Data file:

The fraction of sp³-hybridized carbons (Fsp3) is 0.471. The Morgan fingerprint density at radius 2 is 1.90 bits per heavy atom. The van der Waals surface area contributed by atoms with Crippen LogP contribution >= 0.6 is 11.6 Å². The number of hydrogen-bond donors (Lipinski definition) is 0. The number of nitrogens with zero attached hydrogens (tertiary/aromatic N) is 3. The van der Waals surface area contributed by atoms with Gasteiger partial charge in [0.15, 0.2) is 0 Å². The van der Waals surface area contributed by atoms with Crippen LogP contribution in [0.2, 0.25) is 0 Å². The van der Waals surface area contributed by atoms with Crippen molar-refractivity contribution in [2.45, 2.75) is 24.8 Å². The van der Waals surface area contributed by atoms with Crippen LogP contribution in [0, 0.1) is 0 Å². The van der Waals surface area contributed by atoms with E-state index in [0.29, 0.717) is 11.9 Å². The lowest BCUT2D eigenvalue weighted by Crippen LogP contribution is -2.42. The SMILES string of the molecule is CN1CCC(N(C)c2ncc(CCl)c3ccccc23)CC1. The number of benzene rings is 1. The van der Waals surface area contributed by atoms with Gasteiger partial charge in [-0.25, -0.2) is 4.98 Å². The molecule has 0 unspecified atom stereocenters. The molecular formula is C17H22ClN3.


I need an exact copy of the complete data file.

The fraction of sp³-hybridized carbons (Fsp3) is 0.471. The Morgan fingerprint density at radius 2 is 1.90 bits per heavy atom. The van der Waals surface area contributed by atoms with Crippen LogP contribution >= 0.6 is 11.6 Å². The number of hydrogen-bond donors (Lipinski definition) is 0. The number of nitrogens with zero attached hydrogens (tertiary/aromatic N) is 3. The van der Waals surface area contributed by atoms with Gasteiger partial charge in [0.15, 0.2) is 0 Å². The van der Waals surface area contributed by atoms with Crippen LogP contribution in [0.2, 0.25) is 0 Å². The van der Waals surface area contributed by atoms with Crippen molar-refractivity contribution in [2.45, 2.75) is 24.8 Å². The van der Waals surface area contributed by atoms with Crippen LogP contribution in [0, 0.1) is 0 Å². The van der Waals surface area contributed by atoms with E-state index in [0.29, 0.717) is 11.9 Å². The lowest BCUT2D eigenvalue weighted by Crippen LogP contribution is -2.42. The SMILES string of the molecule is CN1CCC(N(C)c2ncc(CCl)c3ccccc23)CC1. The number of benzene rings is 1. The van der Waals surface area contributed by atoms with Gasteiger partial charge in [-0.25, -0.2) is 4.98 Å². The molecule has 0 unspecified atom stereocenters. The molecular formula is C17H22ClN3.